Tuesday, Jul 27, 2021 7:00 PM
A Cappella Books on Facebook Live
2020 National Book Award–nominated poet Honoree Fanonne Jeffers makes her fiction debut with this magisterial epic—an intimate yet sweeping novel with all the luminescence and force of “Homegoing”; “Sing, Unburied, Sing”; and “The Water Dancer”—that chronicles the journey of one American family, from the centuries of the colonial slave trade through the Civil War to our own tumultuous era.
A Cappella Books welcomes the author for a conversation on her novel, “The Love Songs of W.E.B. Du Bois,” with Atlanta’s Nic Stone, New York Times bestselling author of “Dear Martin” and “Clean Getaway” on Tuesday, July 27, at 7 PM (EST).
This event is free and open to the public. Watch the event live via the link to our Facebook page.
Pre-order your copy of “The Love Songs of W.E.B. Du Bois” via the link below. At checkout, choose between the local delivery, curbside pick-up, or shipping options. For zip codes not listed in the above banner, select curbside pick-up or USPS shipping.
About the Book
The great scholar, W. E. B. Du Bois, once wrote about the Problem of race in America, and what he called “Double Consciousness,” a sensitivity that every African American possesses in order to survive. Since childhood, Ailey Pearl Garfield has understood Du Bois’s words all too well. Bearing the names of two formidable Black Americans—the revered choreographer Alvin Ailey and her great grandmother Pearl, the descendant of enslaved Georgians and tenant farmers—Ailey carries Du Bois’s Problem on her shoulders.
Ailey is reared in the north in the City but spends summers in the small Georgia town of Chicasetta, where her mother’s family has lived since their ancestors arrived from Africa in bondage. From an early age, Ailey fights a battle for belonging that’s made all the more difficult by a hovering trauma, as well as the whispers of women—her mother, Belle, her sister, Lydia, and a maternal line reaching back two centuries—that urge Ailey to succeed in their stead.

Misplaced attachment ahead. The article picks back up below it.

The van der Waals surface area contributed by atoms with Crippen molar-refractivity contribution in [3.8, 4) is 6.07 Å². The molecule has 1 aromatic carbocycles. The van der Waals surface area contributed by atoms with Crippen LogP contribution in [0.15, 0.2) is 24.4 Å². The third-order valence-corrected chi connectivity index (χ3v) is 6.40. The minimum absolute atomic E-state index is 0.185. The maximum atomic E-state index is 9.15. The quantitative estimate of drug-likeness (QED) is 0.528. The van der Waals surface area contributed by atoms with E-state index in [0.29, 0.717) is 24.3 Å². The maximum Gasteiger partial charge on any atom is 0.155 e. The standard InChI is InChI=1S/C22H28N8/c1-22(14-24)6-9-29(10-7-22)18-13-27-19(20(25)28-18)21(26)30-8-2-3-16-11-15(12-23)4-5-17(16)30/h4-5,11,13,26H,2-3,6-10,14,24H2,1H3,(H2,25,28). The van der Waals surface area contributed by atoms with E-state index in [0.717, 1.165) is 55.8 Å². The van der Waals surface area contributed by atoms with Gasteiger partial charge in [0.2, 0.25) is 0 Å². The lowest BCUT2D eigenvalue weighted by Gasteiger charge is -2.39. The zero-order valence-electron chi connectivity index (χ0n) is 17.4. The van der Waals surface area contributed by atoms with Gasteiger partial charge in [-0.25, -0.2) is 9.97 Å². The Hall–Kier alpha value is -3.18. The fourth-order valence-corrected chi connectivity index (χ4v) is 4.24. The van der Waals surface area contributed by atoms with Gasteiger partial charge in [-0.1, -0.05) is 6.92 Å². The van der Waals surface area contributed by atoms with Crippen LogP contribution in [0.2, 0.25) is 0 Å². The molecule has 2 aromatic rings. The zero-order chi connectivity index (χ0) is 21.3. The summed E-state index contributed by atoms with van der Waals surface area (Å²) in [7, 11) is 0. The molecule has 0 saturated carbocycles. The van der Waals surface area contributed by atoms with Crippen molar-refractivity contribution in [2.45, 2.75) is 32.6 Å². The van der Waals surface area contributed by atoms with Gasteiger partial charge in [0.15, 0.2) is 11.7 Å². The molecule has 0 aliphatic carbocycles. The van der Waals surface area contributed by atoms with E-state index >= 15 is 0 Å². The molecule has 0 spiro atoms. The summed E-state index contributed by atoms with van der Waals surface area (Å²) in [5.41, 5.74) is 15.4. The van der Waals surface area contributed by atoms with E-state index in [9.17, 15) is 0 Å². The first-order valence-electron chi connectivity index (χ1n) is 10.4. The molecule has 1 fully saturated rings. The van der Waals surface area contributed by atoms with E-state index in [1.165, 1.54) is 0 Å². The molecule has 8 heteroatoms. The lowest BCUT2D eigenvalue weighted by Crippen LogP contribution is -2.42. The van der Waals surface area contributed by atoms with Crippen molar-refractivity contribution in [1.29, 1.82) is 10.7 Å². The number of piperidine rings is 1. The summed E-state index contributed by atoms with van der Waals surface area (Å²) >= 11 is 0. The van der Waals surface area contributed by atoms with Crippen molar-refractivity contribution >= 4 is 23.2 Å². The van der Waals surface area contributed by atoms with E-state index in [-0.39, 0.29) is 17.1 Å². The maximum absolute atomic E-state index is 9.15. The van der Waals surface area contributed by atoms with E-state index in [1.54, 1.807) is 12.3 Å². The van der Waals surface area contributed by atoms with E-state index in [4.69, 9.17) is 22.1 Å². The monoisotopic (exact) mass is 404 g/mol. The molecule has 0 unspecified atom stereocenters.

To come to terms with her own identity, Ailey embarks on a journey through her family’s past, uncovering the shocking tales of generations of ancestors—Indigenous, Black, and white—in the deep South. In doing so Ailey must learn to embrace her full heritage, a legacy of oppression and resistance, bondage and independence, cruelty and resilience that is the story—and the song—of America itself.
About the Author
Honorée Fannone Jeffers is a fiction writer, poet, and essayist. She is the author of five poetry collections, including “The Age of Phillis,” which won the NAACP Image Award for Outstanding Literary Work in Poetry, was longlisted for a National Book Award, and was a finalist for the PEN/Voelcker Award for Poetry and the Los Angeles Times Book Prize for Poetry. She was a contributor to “The Fire This Time,” edited by Jesmyn Ward, and has been published in the Kenyon Review, the Iowa Review, and other literary publications. Jeffers was elected into the American Antiquarian Society, whose members include fourteen US presidents, and is critic at large for the Kenyon Review. She teaches creative writing and literature at the University of Oklahoma.